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When Should I Be Concerned if My Child Has Laryngomalacia?

When Should I Be Concerned if My Child Has Laryngomalacia?

Guest Post By Genevieve Kane, MSN, RN

Does your baby squeak when they breathe? Noisy breathing feels concerning when you’re a new parent. If you hear high-pitched squeaking sounds from your infant, especially at rest, it could be a sign of a type of breathing called stridor.

Laryngomalacia is one of the most common causes of stridor, according to the American Academy of Pediatrics (AAP). Fortunately, stridor is rarely serious.

However, it’s important to note that if you have any concerns about your child’s breathing, contact a healthcare professional for advice. If your little one seems like they are struggling to breathe, seek immediate medical attention.

While stridor and laryngomalacia aren’t usually serious, there are instances where medical intervention is necessary.


What is Laryngomalacia?

Children’s Hospital of Philadelphia explains that laryngomalacia is a condition where laryngeal tissue is softer than it should be and falls over the airway, partially blocking it. A blocked or narrowed airway is what causes the stridor sound.

Most infants with laryngomalacia develop symptoms within the first three months of life. Mild cases of laryngomalacia tend to get better with conservative treatment between one and two years old. Examples of conservative treatment include feeding upright, antireflux therapy, and observing respiratory symptoms to ensure they don’t worsen.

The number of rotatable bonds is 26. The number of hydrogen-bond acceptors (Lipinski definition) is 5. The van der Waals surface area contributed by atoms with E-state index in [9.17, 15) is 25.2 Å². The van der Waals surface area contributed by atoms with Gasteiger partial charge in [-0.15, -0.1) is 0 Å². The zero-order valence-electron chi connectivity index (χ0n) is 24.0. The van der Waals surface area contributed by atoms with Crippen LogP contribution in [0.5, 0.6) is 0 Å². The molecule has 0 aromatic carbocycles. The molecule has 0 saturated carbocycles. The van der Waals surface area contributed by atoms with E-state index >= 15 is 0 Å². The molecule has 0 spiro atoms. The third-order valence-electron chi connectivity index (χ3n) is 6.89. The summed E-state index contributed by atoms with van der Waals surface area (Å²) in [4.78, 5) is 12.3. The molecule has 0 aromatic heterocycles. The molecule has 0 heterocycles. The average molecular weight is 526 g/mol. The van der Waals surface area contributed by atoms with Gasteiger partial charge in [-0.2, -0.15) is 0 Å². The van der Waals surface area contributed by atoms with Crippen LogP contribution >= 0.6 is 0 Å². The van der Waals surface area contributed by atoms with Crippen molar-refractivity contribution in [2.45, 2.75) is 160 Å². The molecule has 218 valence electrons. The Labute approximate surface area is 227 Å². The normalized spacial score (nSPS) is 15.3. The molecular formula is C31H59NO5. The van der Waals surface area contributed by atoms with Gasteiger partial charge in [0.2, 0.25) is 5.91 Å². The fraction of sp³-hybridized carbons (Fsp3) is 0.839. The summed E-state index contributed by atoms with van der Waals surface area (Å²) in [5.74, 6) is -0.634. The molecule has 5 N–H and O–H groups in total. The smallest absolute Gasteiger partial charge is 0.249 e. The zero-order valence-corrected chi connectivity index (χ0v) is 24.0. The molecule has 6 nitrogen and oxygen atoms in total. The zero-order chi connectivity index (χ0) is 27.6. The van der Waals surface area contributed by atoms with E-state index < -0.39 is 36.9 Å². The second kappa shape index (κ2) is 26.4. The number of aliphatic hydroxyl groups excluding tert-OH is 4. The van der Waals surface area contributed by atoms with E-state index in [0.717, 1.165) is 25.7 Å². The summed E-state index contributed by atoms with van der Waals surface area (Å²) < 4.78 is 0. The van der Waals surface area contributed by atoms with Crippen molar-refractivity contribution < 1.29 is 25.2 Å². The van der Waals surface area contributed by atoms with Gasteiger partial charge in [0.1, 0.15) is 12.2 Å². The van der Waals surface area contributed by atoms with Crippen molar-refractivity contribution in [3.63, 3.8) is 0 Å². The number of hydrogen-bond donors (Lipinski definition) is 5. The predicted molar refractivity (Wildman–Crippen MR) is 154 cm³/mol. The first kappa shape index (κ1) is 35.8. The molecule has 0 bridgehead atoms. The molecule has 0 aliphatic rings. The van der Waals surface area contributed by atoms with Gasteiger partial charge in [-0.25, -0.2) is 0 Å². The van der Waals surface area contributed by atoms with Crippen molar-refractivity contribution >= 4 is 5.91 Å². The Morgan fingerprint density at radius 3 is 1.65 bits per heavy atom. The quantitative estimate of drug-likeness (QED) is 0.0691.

The main symptom of laryngomalacia is noisy breathing, which is known as stridor. The stridor may peak between 4-8 months of age. However, other symptoms may be present, too.

Signs Laryngomalacia is More Serious

Several symptoms indicate laryngomalacia might be more severe and require medical intervention. These symptoms include, and are not necessarily limited to:

  • Trouble feeding
  • Poor weight gain or weight loss
  • Choking while feeding
  • Apnea, or stopping breathing
  • Aspirating food
  • Cyanosis or turning blue
  • Extra work of breathing, which may look like the neck and chest being pulled in
  • Gastroesophageal reflux disease (GERD)

If your child has any of these symptoms, your healthcare provider may prescribe them medications or consider surgical interventions. For example, if your child experiences GERD, medication to treat GERD may be prescribed. This is because GERD can worsen laryngomalacia by causing additional swelling and breathing work.

It is essential that if at any point you are concerned about your child’s breathing, or it appears they are struggling to breathe, that you seek medical attention.

Surgical Intervention for Laryngomalacia

Of the children who have laryngomalacia, 10-20% of them will have severe cases that may require surgical intervention. If surgery is necessary, it is typically a procedure known as supraglottoplasty. This procedure is generally indicated in cases where a child experiences failure to thrive (not gaining weight appropriately) or worsening problems with their airway.

If your child does require surgery, the surgery will be tailored to meet the needs of your child’s specific case. A special type of surgery, supraglottoplasty, may include dividing aryepiglottic folds that are shortened, removing extra tissue, an epiglottopexy, or a combination of these surgical interventions. Regardless of the specific surgical interventions performed, the goal is to help open and stabilize the airway.